So the idea is to find a continuous map f : S3 --> tangent vectors on S2, where the tangent vectors are "spinorial".

In the Hopf fibration, S3 is the set of points (U,W) in C2 with |U|2 + |W|2 = 1, and p(U,W) = U/W on the Riemann sphere.

If U = U1 + iU2, W = W1 + iW2 then

p(U,W) = (2(U1W1 + U2W2), 2(U2W1 - U1W2), U12 + U22 - W12 - W22).

He says in the book that the existence of this map f implies that the Hopf fibration is a fiber bundle that does not have a cross-section. That's because if you had a cross-section of the Hopf fibration on S3, i.e. a map g: S2 --> S3 such that g composed with the projection map p: S3 --> S2 is the identity on S2, then there would be a continuous vector field V on S2, where V(x) = fg(x) for x in S2. And this would be a contradiction, since you can't "comb the hair on a sphere". (your head is not a sphere since your neck is not being combed, gruesome thought)

So, f has to interpret a point (U,W) on S3 as a tangent vector to a point on S2. You might hope it'd go to a tangent vector to p(U,W). The only trouble is, the tangent vector he gives in the hint,

U1∂/∂U2 - U2∂/∂U1 + W1∂/∂W2 - W2∂/∂W1,

is the exact kernel of the natural map from the tangent space of S3 to the tangent space of S2! When you have a map between manifolds, there is an associated map between the tangent spaces of the manifolds that is given by multiplying a tangent vector by the Jacobian matrix of the map. It's the best linear approximation of the map at a given point.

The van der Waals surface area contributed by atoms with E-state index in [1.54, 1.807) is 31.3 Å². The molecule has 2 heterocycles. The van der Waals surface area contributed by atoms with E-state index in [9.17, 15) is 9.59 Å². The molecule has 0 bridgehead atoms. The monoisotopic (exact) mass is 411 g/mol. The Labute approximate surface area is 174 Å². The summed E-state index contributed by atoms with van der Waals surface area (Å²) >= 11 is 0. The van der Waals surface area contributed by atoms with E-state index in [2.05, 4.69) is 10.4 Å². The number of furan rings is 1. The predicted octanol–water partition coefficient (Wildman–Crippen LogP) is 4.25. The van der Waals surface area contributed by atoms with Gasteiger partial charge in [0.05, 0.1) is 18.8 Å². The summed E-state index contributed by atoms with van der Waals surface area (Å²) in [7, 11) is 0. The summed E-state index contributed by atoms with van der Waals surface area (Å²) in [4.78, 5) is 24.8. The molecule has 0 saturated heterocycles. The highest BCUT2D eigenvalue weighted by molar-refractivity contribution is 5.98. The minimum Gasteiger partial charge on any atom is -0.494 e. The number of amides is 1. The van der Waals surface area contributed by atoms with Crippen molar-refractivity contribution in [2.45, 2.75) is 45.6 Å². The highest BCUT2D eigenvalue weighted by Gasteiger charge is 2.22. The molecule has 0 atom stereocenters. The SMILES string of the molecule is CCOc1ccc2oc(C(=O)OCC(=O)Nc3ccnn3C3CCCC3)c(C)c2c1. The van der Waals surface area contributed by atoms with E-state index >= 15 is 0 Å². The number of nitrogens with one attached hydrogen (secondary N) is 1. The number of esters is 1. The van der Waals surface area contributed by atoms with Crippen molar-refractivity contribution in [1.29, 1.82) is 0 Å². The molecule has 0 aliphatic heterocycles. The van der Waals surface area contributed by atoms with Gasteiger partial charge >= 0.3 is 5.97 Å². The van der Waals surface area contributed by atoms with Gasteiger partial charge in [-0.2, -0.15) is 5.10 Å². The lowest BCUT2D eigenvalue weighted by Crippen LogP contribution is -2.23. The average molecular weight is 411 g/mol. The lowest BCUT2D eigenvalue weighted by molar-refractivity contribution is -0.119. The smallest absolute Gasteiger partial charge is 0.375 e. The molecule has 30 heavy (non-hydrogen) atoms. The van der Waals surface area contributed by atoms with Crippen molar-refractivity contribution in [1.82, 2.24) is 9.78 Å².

So, what you can do instead is to see that

p(−W1, W2, U1, −U2) = −p(U1, U2, W1, W2), the antipodal point on S2;

and the vector U1∂/∂U2 - U2∂/∂U1 + W1∂/∂W2 - W2∂/∂W1 is orthogonal to (−W1, W2, U1, −U2), so it's a tangent vector at that point too! And it gets sent to the tangent space at the antipodal point on S2 by the natural map between tangent spaces, and it's not in the kernel of the natural map at that point!

So, set f(−W1, W2, U1, −U2) = (one half of) natural map (U1∂/∂U2 - U2∂/∂U1 + W1∂/∂W2 - W2∂/∂W1).

This does all that's wanted. f(U,W) is a tangent vector to p(U,W) that's of unit length for any (U,W).

Since p(U,W) = p(-U,-W),  f(U,W) must be f(-U,-W), which it is.

And as you go around a fiber on S3 - a fiber containing (U,W) is the circle (Ue,We) - the tangent vector f(U,W) rotates 2 full circles around p(U,W). Which is what is wanted, one gathers, that is the spinoriality ...

I originally solved it, just by looking at what f(U,W) has to be for (U,W) in p−1(0,0,1) and p−1(0,0,−1), which was no harder if less ingenious.